Let me tell you about a friend of mine that we’ll call Dana. She grew up in a house that didn’t touch, and so for her, it’s not a natural instinct to touch people. But her husband and her son definitely have touch as their primary love language. So she’s taught herself: When my son is on the couch, sit beside him and rub his back. Or remember to hug my husband when he’s standing in the kitchen.

She found it strange, but she now finds that she really enjoys touch. It’s still not second nature, but she’s proud of herself. And you can do it, too!

Sometimes what it takes to be more affectionate is simply telling yourself: “everytime I see my son do X, I will reach out and hug him.” Or, “everytime I’m walking with my husband I’ll take my hand.” You’ll have to figure out situation-specific times when you will reach out and touch, because you’re unlikely to just think to do it. But as you touch more, you’ll likely find it easier.

Of course, touch can also be difficult when the person that you’re touching isn’t particularly affectionate, either. But don’t let awkwardness stop you. I have known adults who decided, “even though my dad has never hugged me, I’m going to start hugging him.” And he resisted at first, but eventually he found he really liked it. So push past the awkwardness, because physical touch does add a lot to a relationship.

3. Ask Yourself Why You Don’t Like Touch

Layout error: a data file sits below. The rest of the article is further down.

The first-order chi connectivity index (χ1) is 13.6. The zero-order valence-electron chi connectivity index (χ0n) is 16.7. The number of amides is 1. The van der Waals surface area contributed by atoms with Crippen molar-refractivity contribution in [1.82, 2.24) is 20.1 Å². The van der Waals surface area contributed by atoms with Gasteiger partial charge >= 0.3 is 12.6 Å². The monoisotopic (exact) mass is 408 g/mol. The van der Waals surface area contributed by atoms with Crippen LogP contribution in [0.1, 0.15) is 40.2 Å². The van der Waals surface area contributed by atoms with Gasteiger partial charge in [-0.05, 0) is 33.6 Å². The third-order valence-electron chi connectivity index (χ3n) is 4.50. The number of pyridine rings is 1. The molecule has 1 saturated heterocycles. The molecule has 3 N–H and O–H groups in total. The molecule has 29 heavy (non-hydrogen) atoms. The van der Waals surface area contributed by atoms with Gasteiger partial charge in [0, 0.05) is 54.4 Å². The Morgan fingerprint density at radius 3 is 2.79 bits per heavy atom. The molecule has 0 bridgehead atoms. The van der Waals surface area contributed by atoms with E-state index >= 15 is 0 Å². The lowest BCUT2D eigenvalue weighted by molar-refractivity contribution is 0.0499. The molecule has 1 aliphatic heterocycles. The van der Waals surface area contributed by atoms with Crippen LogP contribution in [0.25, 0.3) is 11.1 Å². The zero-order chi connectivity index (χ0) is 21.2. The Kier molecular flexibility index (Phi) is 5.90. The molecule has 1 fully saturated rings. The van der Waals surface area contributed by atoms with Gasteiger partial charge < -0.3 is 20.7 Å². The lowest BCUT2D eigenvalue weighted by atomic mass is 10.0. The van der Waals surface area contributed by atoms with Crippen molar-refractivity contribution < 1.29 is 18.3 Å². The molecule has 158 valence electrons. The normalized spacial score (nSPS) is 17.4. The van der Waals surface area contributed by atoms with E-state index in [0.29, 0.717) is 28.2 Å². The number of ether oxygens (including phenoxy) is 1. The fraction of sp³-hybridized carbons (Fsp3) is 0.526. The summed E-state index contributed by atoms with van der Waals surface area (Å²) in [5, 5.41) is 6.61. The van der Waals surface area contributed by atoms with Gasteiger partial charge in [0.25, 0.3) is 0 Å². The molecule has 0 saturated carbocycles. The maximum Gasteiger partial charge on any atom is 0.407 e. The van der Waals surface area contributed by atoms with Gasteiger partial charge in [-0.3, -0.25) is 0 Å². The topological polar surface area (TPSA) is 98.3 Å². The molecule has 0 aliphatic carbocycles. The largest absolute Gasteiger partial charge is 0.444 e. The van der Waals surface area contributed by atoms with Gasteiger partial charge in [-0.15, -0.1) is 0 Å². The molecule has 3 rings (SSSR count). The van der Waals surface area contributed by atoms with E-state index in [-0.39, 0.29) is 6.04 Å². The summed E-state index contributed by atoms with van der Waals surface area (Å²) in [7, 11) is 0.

Look, some people just aren’t that touchy. I’m only touchy in certain situations; in others I’m not touchy at all. There’s nothing wrong with not being particularly touchy. But sometimes it’s  not just that touch isn’t our natural instinct; it’s that when we do touch it causes panic, or discomfort, or anxiety of some sort. That seems to be the case with our commenter, who said that she just doesn’t enjoy touching, and her husband does, and she finds it uncomfortable.

Again, this doesn’t mean that you’re necessarily neurotic or that something’s wrong with you. But honestly, if it is a big issue, then perhaps it’s worth looking into and praying over the issue about whether you have a real need to be in control. Some people really want their personal space, and they don’t want others to invade it, because then they feel panicky. They need their independence and their illusion that they are in control and thus safe.

If that’s the case for you, praying through this is likely a good idea, because it could be hindering your ability to form great relationships. Most people, even if they’re not particularly “touchy”, can learn to touch if they put their mind to it. If you find that you can’t, then the issue may go a little bit deeper. I’d suggest just starting out with small things, like holding your husband’s hand, or cuddling with your child at night. And then build up to more. But at the same time, really pray and talk to someone to see if there are some issues that need to be dealt with.

Whatever you do, though, don’t just use the “touch isn’t my love language, and that’s not a big deal” line. Sure, you may not want to touch much, but touch is good for you, and even if it’s not your love language, you can learn to touch, and everyone will benefit from it.

 Now it’s your turn: Have you had to teach yourself to be touchy? Or do you have a child or a husband who isn’t touchy? What have you done to reach out?